You are here
Home > Arts > REVIEW: Catch Catch Me If You Can (Chameleon Theatre Circle)

REVIEW: Catch Catch Me If You Can (Chameleon Theatre Circle)

Austin Stole, Maria Isabel Gonzalez, and John Goodrich in The Chameleon Theatre Circle’s production of Catch Me If You Can. Photo by Daniel K. McDermott for Sinséar Productions.

Let’s say just one thing about the plot of Catch Me If You Can, the biographical musical about the life and escapades of Frank William Abagnale, Jr.: If you think the events in the musical are fantastic, you should read the book. It’s a pretty extraordinary tale and a great primer for smooth-talking your way into and out of a lot of situations. And now on to Chameleon Theatre Circle’s production of the musical, now playing at the Ames Center in Burnsville.

John Goodrich (L) as Carl Hanratty and Austin Stole (R) as Frank Abagnale, Jr. Photo by Daniel K. McDermott for Sinséar Productions.
John Goodrich (L) as Carl Hanratty and Austin Stole (R) as Frank Abagnale, Jr. Photo by Daniel K. McDermott for Sinséar Productions.

Catch Me If You Can leans pretty hard on two central characters: Abagnale, Jr. (Austin Stole) and Carl Hanratty (John Goodrich), his indefatigable pursuer. Goodrich plays a good straight man to Stole’s foil with a smile; it’s a dynamic that helps to sustain the show through some of its more forgettable numbers. Stole has all of the charm that the part demands, with a pleasant light voice that carries well; in the show’s more introspective numbers, he shows more of the youth of the astonishingly youthful conman.

Goodrich is a fine comic actor, but seemed vocally under the weather at the performance reviewed, with some hoarse higher notes. The vocal stars of this show are Stole and Nicole Korbisch (playing Paula Abagnale), whose moving performance underlays the key Act I finale quartet “My Favorite Time of Year.”

As shows go, the highly tapered, constant scene-changing format doesn’t leave a lot of room for directorial subtlety, but director Avian Jangula keeps things moving well and makes good use of the multiple entrance points allowed by the set. You never know quite where someone’s going to pop up to start the next scene, which isn’t bad.

One of the weaknesses of the Abagnale, Jr/Hanratty axis in this work is that we barely get to know most of the rest of the cast. Brenda Strong (Brianna Keener)’s “Fly, Fly Away” is a case in point – a lovely song delivered with a pleasant voice, but we barely know the character and she’s had so little substantial dialogue that it has less gravitas than if it were simply delivered in isolation. This particular song is partly an artifact of earlier revisions of the musical – many of the lyrics reference things that the character isn’t supposed to know. These are hardly the cast’s fault, but it’s weaknesses like this in the script and score that make the bunny costumes more memorable at the end of the evening than several of the musical numbers. How many bar drinking songs were there, again?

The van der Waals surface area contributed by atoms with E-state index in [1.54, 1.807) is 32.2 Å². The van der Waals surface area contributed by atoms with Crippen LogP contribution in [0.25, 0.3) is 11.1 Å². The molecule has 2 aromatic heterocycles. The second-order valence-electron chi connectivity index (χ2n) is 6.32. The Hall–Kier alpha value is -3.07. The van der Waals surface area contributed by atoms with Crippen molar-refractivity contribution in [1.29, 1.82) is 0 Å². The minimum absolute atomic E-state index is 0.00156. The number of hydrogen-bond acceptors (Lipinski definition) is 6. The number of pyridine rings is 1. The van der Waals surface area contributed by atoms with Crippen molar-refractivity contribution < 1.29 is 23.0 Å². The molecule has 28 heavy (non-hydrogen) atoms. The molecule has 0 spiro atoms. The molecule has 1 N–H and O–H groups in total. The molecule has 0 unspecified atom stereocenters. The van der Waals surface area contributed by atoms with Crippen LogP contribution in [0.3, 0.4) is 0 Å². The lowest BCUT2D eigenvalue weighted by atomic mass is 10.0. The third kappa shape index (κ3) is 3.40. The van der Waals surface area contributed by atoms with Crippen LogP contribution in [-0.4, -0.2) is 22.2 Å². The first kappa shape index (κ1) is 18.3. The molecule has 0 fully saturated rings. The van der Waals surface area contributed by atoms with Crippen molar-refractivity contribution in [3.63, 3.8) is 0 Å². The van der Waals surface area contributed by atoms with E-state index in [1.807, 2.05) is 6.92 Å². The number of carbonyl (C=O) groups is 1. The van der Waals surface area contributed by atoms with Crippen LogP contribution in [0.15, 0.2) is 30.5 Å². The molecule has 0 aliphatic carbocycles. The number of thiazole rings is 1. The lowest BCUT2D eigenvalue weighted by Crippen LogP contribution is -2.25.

That said, the music is pleasing to listen to if not always memorable, and rendered with a well-tuned 10-piece band under Dale Miller’s musical direction. Scenes pass quickly and this particular configuration of the space gives much better acoustic results than some of the arrangements last season. Come for a stroll in Burnsville, stay for a musical.

Now, about that French accent…

Catch Me If You Can plays at the Ames Center Black Box Theatre in Burnsville through April 24.

Basil Considine

Basil Considine is the Performing Arts Editor and Senior Classical Music and Drama Critic at the Twin Cities Arts Reader. He was previously the Resident Classical Music and Drama Critic at the Twin Cities Daily Planet and a contributing writer for The Boston Music Intelligencer. He holds a PhD in Music and Drama from Boston University, an MTS in Sacred Music from the BU School of Theology, and a BA in Music and Theatre from the University of San Diego.

Basil was named one of Musical America‘s 30 Professionals of the Year in 2017.

http://basilconsidine.org
Top